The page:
Guitar = it hurts to play. I can strum, but not pick and am only decent at three cords to date.

New Dish = Chicken Tortellini – Kosher, of course. Coated in salt, cracked pepper, olive oil, rosemary and a titch of lemon juice.

New Discovery = I enjoy my mid-life hot flashes. My feet are always cold and having this new internal heating pad doesn’t seem such a bad deal. At least for me.

Staying Bright.

 

 

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This Writing Life…

Memorial Day.

Writers absorb the world in more detail than the average bear. We feel things more intensely and notice what is less obvious to the naked eye.

Today was a day to take in the world. My sons and I prepared 50 peanut butter and jelly sandwiches and packed lunches for those less fortunate, those without homes. Since many Veterans suffer from homelessness, this was our way of giving back to those who were willing to risk the most ultimate sacrifice for our many conveniences.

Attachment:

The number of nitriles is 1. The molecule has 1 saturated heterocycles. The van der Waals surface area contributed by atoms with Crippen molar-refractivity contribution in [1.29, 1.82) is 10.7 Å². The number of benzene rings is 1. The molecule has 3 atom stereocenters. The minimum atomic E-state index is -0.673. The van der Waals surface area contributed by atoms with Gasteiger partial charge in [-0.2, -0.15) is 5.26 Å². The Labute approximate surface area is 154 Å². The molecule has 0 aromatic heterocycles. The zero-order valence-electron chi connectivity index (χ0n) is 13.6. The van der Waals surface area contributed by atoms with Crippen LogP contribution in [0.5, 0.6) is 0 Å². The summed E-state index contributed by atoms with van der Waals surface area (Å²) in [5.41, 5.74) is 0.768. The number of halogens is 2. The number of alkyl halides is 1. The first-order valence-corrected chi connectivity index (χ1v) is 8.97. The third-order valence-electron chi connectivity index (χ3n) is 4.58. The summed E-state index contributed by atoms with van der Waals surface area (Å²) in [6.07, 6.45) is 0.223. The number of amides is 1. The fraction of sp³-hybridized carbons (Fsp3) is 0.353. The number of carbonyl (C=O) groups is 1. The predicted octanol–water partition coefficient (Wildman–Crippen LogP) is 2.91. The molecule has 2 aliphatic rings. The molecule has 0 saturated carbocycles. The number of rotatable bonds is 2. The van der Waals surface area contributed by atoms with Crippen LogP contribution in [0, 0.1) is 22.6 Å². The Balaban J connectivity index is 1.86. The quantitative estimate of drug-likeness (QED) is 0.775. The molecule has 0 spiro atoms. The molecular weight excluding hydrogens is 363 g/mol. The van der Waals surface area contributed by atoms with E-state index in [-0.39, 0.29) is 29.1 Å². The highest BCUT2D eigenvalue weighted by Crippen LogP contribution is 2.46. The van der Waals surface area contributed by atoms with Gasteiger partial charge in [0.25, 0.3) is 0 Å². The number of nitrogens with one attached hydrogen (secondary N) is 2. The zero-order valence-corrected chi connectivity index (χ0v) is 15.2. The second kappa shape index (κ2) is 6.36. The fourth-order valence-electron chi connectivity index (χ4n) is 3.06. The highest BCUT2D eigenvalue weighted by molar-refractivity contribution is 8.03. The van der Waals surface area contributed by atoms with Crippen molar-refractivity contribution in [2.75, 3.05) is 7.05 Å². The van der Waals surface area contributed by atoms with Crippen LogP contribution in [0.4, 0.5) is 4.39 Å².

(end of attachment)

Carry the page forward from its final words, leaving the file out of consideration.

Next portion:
My youngest needed music while “working” and so we listened to the “Purple People Eater” almost 8000 times. I had over-purchased jars of peanut butter and jelly, so on our way to deliver pre-packed lunches, which included fresh fruit and bottled water, we paused at the local food-bank and donated our excess product.

We took to the streets armed with the hope of giving. Initially, we couldn’t find anyone in need. We went to the normal corners where we notice those with a sign, “anything will help” or “family of four in need”. It took us over three hours to hand out 50 lunches, but we found them, people in need tucked away in the crannies of our city. They were lying near storefronts and in parks. One man paused, shook my hand and then saluted me, saying “G-d bless you and your family.” Another just kept saying thank you over and over.